KIRKLAND, Wash. – Los Angeles often gets slammed for its traffic congestion, and apparently for good reason.
The City of Angels, where the average motorist spent 102 hours stuck in traffic in 2017, topped the list of the world’s most congested cities for the sixth straight year in the Global Traffic Scorecard prepared by transportation analytics firm INRIX Inc.
Peak-time gridlock in Los Angeles costing drivers $2,828 each and the city $19.2 billion from direct and indirect costs, the firm found in a review of 1,360 cities across 38 countries.
Other U.S. cities in the top 10 included New York City, which tied Moscow for the second spot (with drivers stuck in traffic 91 hours); San Francisco in fifth place (79 hours); Atlanta in eighth place (70 hours); and Miami in the 10th spot (64 hours).
Of the top 25 cities with the worst congestion, the United States accounted for 10. Rounding out the top 10 most congested U.S. cities were Washington, D.C., Boston, Chicago, Seattle and Dallas.
Overall, the U.S. ranked as the most congested developed country in the world, with drivers spending an average of 41 hours a year in traffic during peak hours, costing drivers nearly $305 billion in 2017, an average of $1,445 per driver.
Direct costs relate to the value of fuel and time wasted, and indirect costs refer to freight and business fees from company vehicles idling in traffic, which are passed on to households through higher prices.
Despite the high costs of congestion in Los Angeles and other cities, American drivers, in general, had it easier than their German counterparts. At $1,770, congestion cost the average German driver 57 percent more than an American, after adjusting for exchange rates and the cost of living.
Detroit had the lowest cost of congestion among the top 25 U.S. cities, at $1,256 per driver, and ranked among the bottom in all three categories of costs: commuting, business and leisure/other.
“Congestion costs the U.S. hundreds of billions of dollars, and threatens future economic growth and lowers our quality of life,” said Dr. Graham Cookson, Chief Economist at INRIX. “If we’re to avoid traffic congestion becoming a further drain on our economy, we must invest in intelligent transportation systems to tackle our mobility challenges.”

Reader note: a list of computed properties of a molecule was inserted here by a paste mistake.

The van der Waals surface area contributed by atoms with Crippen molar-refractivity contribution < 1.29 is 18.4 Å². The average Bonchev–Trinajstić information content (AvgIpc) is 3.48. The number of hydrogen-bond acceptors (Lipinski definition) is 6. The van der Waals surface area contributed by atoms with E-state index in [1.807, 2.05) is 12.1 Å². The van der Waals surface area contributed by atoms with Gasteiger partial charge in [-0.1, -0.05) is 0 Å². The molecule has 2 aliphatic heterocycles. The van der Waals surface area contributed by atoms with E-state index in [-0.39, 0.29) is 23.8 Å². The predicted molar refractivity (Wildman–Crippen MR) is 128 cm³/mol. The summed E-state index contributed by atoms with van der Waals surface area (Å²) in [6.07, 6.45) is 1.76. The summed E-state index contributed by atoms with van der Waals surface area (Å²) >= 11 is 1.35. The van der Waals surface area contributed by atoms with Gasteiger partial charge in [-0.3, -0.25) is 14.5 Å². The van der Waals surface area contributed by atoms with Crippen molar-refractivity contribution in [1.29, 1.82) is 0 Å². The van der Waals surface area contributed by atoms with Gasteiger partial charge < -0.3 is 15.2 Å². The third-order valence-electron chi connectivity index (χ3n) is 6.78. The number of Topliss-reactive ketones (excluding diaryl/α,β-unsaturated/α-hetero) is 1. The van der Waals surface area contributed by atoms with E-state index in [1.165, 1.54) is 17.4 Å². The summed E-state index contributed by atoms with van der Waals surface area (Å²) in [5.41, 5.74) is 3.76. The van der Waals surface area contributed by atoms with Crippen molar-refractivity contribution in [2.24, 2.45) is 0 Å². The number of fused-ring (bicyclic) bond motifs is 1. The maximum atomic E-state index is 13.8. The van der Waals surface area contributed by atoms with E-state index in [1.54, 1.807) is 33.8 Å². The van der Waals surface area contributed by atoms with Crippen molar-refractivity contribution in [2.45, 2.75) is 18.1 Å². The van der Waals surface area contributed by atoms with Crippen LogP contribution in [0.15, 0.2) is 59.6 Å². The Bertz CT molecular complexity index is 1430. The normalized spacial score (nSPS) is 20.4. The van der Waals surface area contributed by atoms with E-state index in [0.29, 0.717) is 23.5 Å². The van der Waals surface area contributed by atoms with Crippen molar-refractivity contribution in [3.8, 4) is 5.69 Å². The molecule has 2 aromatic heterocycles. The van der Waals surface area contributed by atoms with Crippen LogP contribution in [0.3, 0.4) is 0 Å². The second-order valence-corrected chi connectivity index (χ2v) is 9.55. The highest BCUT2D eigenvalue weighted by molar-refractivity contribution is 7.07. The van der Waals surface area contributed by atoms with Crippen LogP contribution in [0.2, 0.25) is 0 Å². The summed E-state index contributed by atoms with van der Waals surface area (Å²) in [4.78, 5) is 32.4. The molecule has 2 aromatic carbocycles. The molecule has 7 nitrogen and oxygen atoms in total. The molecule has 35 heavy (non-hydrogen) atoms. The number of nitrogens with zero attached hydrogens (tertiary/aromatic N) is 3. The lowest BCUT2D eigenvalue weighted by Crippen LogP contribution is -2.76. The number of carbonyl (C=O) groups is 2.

The scorecard found that both New York and San Francisco, the second- and third-ranked cities in North America, have a similar average congestion rate as Los Angeles (13 percent), but show different commute patterns.
San Francisco, for example, had the highest congestion rate (tied with Boston) on arterial and city streets during the peak commute hours, while New York holds the top spot during the daytime.
New York’s Cross Bronx Expressway topped the list as the U.S.’s worst corridor for the third year in a row, with the average driver wasting 118 hours per year.
The most improved U.S. city was South Bend, Ind., with a 25 percent reduction in peak hours spent in congestion since 2016. Several Texas cities also saw significant improvement, including El Paso (-13 percent), Austin (-9 percent) and Dallas (-9 percent).
A different study found that for the third successive year, Atlanta’s five-level stack interchange known as “Spaghetti Junction,” where Interstates 285 and 85 north intersect, is again the most congested freight bottleneck in the nation.
The American Transportation Research Institute conducted the study.
Here is a list of the top 10 most congested cities in the world:
- Los Angeles
- Moscow (tie)
- New York City (tie)
- Sao Paulo, Brazil
- San Francisco
- Bogota, Colombia